Benign ethnic neutropenia: an analysis of prevalence, timing and identification accuracy in two large inner-city NHS hospitals

Ebenezer Oloyede*, Olubanke Dzahini, Nigel Barnes, Aleksandar Mijovic, Shreyans Gandhi, Sara Stuart-Smith, Theo de Witte, David Taylor, Eromona Whiskey

*Corresponding author for this work

Research output: Contribution to journalArticlepeer-review

12 Citations (Scopus)

Abstract

Background: Benign ethnic neutropenia (BEN) is the most common cause of chronic neutropenia seen in individuals of African, Middle Eastern and West Indian descent. This phenotype is broadly defined by an absolute neutrophil counts (ANC) below 1.8 × 109 cells/L in the absence of other causes, without an increased risk of infection. BEN has been implicated as a potential source of disparity in patients treated with clozapine, the antipsychotic of choice in treatment-resistant schizophrenia. Our main objective was to examine the current level of BEN recognition in a cohort of patients treated with clozapine and the potential impact of unidentified BEN on the initiation and maintenance of clozapine treatment. Methods: This was an observational, retrospective analysis of patients registered with clozapine haematological monitoring systems in two large mental health trusts, chosen because they serve an ethnically diverse population. The first objective was to establish certified BEN prevalence in current users of clozapine. The second objective was to explore the stage of treatment at which BEN was identified. The third objective was to evaluate the extent of unrecognised BEN in patients registered on the Central Non-Rechallenge Database (CNRD), a database for patients whose haematological parameters fall below set thresholds when receiving clozapine treatment, meaning they cannot ordinarily be prescribed clozapine again. Results: The study population comprised of 2020 patients on the clozapine register. 111 patients were monitored under BEN criteria. BEN was mostly identified after a below threshold haematological result or clozapine rechallenge (68%) compared to at clozapine initiation (32%). Eight of the 18 (42%) black patients registered on the CNRD were classified as BEN after assessment by a haematologist. Of these 8 patients, none would have met CNRD criteria again if monitored with BEN criteria at clozapine initiation. Conclusions: Current evidence suggests that BEN remains an uncommonly recognised haematological phenotype. Improved timely identification of BEN will reduce unnecessary interruption or discontinuation of clozapine treatment. Our results suggest consideration should also be given to determining BEN status prior to initiating clozapine. Moreover, adoption of current FDA BEN monitoring criteria in the UK may further reduce clozapine discontinuation due to perceived neutropenia as drug toxicity, particularly in treatment-refractory schizophrenia patients.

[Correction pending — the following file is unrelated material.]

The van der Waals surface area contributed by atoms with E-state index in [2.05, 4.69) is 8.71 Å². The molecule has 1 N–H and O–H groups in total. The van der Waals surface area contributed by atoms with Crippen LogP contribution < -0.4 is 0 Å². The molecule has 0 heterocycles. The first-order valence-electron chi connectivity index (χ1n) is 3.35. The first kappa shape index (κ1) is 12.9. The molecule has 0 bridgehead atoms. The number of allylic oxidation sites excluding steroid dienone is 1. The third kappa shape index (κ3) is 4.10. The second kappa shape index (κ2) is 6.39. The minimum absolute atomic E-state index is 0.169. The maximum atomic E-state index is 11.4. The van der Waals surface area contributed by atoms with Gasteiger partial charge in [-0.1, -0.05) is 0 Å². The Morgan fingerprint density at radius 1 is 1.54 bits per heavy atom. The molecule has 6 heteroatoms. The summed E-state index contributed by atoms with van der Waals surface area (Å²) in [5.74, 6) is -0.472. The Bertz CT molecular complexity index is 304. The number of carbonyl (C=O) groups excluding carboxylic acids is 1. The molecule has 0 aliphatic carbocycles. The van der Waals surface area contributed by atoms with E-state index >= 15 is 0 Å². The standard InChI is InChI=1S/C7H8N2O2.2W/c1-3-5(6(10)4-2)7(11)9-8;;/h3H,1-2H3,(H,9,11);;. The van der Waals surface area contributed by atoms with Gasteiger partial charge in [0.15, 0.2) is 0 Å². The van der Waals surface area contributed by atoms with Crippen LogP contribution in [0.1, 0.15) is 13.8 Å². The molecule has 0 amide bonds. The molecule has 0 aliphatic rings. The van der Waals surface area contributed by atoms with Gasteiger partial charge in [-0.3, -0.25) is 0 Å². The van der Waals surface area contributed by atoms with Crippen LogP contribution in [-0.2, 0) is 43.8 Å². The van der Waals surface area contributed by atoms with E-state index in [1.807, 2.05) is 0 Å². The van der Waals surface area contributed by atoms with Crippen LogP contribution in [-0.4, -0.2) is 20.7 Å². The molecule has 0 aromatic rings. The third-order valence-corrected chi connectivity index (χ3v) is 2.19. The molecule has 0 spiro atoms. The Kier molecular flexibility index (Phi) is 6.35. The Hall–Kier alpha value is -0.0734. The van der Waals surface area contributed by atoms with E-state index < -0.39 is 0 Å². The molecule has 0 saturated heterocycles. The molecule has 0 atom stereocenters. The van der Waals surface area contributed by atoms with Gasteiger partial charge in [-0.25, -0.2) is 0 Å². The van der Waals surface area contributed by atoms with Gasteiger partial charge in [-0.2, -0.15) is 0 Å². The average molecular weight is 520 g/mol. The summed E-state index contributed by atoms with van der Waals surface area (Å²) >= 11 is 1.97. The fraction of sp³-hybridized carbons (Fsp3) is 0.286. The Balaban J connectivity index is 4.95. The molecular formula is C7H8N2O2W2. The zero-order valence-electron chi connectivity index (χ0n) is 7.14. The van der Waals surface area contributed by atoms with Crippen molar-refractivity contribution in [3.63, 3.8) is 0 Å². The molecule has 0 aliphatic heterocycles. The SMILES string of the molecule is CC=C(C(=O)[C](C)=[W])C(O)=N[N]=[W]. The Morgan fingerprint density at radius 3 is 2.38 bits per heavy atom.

Original languageEnglish
Article number502
JournalBMC Psychiatry
Volume21
Issue number1
Early online date13 Oct 2021
DOIs
Publication statusPublished - Dec 2021

Keywords

  • Benign ethnic neutropenia
  • Clozapine
  • CNRD

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